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The Weekly Global Roundup

The Weekly Global Roundup: Hope For The Refugee Crisis? (October 3 to 8, 2016)

This roundup covers news summaries across six regions: Africa, the Asia-Pacific, Europe, the Middle East, North America, and South America. Wherever possible I draw links to Singapore, but I think it is more important to understand geopolitical developments around the world, to draw attention to meaningful news stories, and to highlight both positive and negative events.

Around the world, I rely primarily on the email newsletters from “The Economist“, “Foreign Policy“, “Muck Rack“, “The New York Times“, “The Wall Street Journal“, and “The World Post“. In Singapore, the weekly digests from the European Union Centre and the Middle East Institute are handy. Do send me recommendations of news outlets or articles too, to jinyao.guan.yin.miao[a]gmail.com!

“Stepping over the dead on a migrant boat” (Screen-shot / “The New York Times”).

October 3 to 8, 2016

Former Portuguese Prime Minister António Guterres – who was also the United Nations High Commissioner for Refugees (UNHCR) between 2005 and 2015 – is set to become the next UN Secretary-General. The UN Security Council first announced him as its pick, ahead of a formal vote before the UN General Assembly is called upon to approve the selection. With his experience in the UNHCR and the unanimous support he received from the five permanent members, perhaps even more attention will be paid to the refugee crises, for instance, in Africa (where over 11,000 migrants were rescued from the deadly North African migrant route, which “The New York Times” featured in a heart-wrenching photo-essay), in Afghanistan (where a new repatriation deal was announced), and in Hungary (where voters rejected mandatory European Union quotas for accepting relocated asylum seekers).

Colombian President Juan Manuel Santos won the Nobel Peace Prize for his resolute efforts to end the conflict with former terror group the Revolutionary Armed Forces of Colombia, or FARC, even though Colombians voted against the peace deal earlier this week. Despite that – and even without a Plan B – the president has promised that the peace process will continue.

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The Asia-Pacific

  • How did ancient Roman coins get to a 12th-century castle in Okinawa, Japan? Via China, according to some archaeologists.
  • The Chinese yuan was officially added to the International Monetary Fund’s special drawing rights basket of currencies. The move – one lobbied for by the Chinese government – “does not force anyone to acquire the yuan“, but symbolically it means China’s controlled currency has been deemed “safe for central banks around the world to add the yuan to their reserves”.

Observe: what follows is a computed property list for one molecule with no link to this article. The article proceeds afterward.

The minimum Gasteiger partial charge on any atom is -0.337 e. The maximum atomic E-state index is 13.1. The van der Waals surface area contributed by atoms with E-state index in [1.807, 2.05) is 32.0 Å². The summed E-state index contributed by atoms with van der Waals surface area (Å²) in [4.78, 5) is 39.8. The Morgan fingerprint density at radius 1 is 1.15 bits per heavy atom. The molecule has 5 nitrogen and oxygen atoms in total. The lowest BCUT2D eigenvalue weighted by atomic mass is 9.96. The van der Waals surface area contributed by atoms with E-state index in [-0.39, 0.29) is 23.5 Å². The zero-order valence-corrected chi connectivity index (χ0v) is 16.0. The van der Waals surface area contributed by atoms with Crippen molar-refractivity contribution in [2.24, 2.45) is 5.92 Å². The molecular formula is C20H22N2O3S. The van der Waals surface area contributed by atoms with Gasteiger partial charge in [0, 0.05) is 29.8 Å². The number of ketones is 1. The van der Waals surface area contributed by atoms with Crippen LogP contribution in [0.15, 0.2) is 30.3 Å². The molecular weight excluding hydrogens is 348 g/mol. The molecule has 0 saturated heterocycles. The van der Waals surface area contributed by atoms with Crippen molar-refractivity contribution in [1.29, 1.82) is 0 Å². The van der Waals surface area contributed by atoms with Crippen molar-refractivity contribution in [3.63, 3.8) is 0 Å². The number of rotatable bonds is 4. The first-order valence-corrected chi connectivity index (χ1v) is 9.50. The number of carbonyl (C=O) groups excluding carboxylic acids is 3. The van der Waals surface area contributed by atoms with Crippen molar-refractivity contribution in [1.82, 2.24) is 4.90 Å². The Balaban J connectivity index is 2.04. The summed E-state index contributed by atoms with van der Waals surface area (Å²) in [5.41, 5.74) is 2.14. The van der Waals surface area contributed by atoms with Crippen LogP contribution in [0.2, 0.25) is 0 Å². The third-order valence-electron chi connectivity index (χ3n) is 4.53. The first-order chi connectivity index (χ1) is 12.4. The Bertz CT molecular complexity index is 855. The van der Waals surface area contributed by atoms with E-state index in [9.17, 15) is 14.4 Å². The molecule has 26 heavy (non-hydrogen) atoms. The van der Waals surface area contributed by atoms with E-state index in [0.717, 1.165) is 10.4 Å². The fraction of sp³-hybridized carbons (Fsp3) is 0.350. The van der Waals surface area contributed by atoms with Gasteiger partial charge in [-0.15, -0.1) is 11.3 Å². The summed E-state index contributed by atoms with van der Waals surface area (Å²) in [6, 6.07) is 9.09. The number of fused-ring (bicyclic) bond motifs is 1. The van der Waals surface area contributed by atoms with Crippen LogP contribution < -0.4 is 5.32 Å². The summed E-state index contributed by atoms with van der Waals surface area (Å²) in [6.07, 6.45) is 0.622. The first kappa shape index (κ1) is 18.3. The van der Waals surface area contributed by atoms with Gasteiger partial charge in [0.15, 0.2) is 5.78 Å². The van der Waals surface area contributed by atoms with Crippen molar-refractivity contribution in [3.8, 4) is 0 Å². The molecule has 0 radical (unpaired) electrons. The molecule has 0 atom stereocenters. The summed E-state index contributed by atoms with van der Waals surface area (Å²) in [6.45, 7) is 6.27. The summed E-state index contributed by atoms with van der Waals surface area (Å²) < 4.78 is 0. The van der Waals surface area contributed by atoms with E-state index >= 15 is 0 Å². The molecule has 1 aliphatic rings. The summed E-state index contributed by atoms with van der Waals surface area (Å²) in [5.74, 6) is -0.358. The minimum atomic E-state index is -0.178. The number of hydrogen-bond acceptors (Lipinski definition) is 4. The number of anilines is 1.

• Japanese Renho Murata, in September, “became the first woman and the first person with partial foreign ancestry to lead the Democratic Party” in Japan. “Foreign Policy” further noted that in these two months Japan has elected Tokyo’s first female governor and appointed a female defence minister, which should pave the way for greater gender acceptance.
  • Telling United States President Barack Obama to “go to hell”, President of the Philippines Rodrigo Duterte said that his country was realigning its foreign policy because the United States refused to sell missiles and other weapons.
  • Reportedly in the United Nations (UN), China wants to run the Department of Peacekeeping Operations, while Russia wants to run the Department of Political Affairs. Such reports – unfortunately – also raise questions about “the near-monopoly on top jobs” by the five permanent members and the independence of the UN Secretary-General.
  • The government of Turkey extended its state of emergency – declared after a failed coup in July this year – to fight terrorism. Deputy Prime Minister Numan Kurtulmus said: “Steps will be taken to do whatever needs to be done to cleanse the state of these terrorist organisations, and with the legal capabilities provided by the state of emergency”.


The Middle East

  • The European Union and Afghanistan announced a new repatriation deal, under which Afghans whose asylum applications were rejected would be sent back. International aid workers, however, argue that Afghanistan remains “a hazardous place“.
  • The United States formally suspended its talks with Russia on the ongoing war in Syria, shelving plans for a joint military targeting of jihadists too. Both sides are blaming one another for not living up to their own commitments, with deadlock in the United Nations.

North America

In a piece for “The Economist“, President Barack Obama outlined four areas in economic policy which must be tackled by his successor: to restore productivity through innovation, to reduce inequality, to increase labour participation, and to continue Wall Street reform.

Latin America

About guanyinmiao

A man of knowledge lives by acting, not by thinking about acting. Carlos Castaneda.



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